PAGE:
How would the college basketball tournament turn out if each game were decided by graduates' median salaries rather than points? Amazingly, there are people who think about this sort of stuff, and put together elegant graphs to prove it.

From PayScale (via Catherine Rampell), here is your Sweet Salary Sixteen:

PayScale Salary Madness

Lehigh University Salary
Wake Forest University Salary

PayScale Salary Madness

University of Maryland Salary
Cornell University Salary

PayScale Salary Madness

Georgetown University Salary
University of Washington Salary

PayScale Salary Madness

Georgia Institute of Technology Salary
Clemson University Salary

PayScale Salary Madness

Gonzaga University Salary
Duke University Salary

PayScale Salary Madness

Vanderbilt University Salary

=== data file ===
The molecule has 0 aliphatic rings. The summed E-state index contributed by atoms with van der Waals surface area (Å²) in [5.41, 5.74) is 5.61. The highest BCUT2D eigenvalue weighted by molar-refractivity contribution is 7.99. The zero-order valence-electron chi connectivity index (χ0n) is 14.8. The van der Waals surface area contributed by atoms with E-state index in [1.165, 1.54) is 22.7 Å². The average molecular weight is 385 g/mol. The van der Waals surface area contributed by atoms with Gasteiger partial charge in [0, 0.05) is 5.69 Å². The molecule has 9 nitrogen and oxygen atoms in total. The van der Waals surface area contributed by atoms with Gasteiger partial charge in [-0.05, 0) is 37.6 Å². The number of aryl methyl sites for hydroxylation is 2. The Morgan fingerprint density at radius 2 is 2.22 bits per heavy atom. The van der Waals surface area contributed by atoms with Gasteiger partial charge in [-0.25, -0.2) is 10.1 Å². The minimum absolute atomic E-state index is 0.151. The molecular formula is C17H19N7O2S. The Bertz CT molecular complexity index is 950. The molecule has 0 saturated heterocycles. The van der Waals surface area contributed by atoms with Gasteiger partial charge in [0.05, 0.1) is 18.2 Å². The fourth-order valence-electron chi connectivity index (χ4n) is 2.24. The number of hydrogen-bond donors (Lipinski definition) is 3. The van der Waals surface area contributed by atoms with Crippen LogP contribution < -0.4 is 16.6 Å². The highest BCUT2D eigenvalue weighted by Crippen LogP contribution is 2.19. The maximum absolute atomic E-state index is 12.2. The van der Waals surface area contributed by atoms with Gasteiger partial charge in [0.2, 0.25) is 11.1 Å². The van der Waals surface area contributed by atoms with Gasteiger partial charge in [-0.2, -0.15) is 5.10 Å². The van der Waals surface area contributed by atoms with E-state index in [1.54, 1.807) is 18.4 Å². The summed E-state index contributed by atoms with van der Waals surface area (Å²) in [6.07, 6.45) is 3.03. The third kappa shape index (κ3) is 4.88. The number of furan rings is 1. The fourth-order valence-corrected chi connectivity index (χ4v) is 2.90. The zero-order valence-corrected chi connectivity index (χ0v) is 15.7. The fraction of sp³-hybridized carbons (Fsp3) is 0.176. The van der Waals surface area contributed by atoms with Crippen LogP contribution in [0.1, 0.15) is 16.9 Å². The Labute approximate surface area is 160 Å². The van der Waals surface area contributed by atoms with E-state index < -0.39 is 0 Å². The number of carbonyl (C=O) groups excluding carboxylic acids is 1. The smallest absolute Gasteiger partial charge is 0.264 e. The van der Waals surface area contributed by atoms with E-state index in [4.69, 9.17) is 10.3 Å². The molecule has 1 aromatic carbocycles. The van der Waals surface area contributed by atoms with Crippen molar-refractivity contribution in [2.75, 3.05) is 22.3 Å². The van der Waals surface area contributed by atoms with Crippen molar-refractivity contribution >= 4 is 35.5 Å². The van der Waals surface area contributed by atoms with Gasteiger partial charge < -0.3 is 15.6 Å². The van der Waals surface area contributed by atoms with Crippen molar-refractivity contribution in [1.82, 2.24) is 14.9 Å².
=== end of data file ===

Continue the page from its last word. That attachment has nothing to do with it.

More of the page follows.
Texas A&M University Salary

PayScale Salary Madness

University of Minnesota Salary
University of Notre Dame Salary

PayScale Salary Madness

Brigham Young University Salary
Villanova University Salary

PayScale Salary Madness


Duke again. No real surprises there. But one thing to consider is that the PayScale folks are looking at median mid-career salaries. If you changed the metric to median starting salary, you'd probably a different bracket. Schools with strong engineering programs might bump out some liberal arts-focused programs. I'm only guessing that because another PayScale study ranked top colleges by highest median mid-career salary (first chart) and median starting salary (second chart). There's a bit of overlap, but the first list is mostly Ivies and Ivy-ish schools while the second is heavy on the engineering programs:

midcareersalary.png
startingsalary.png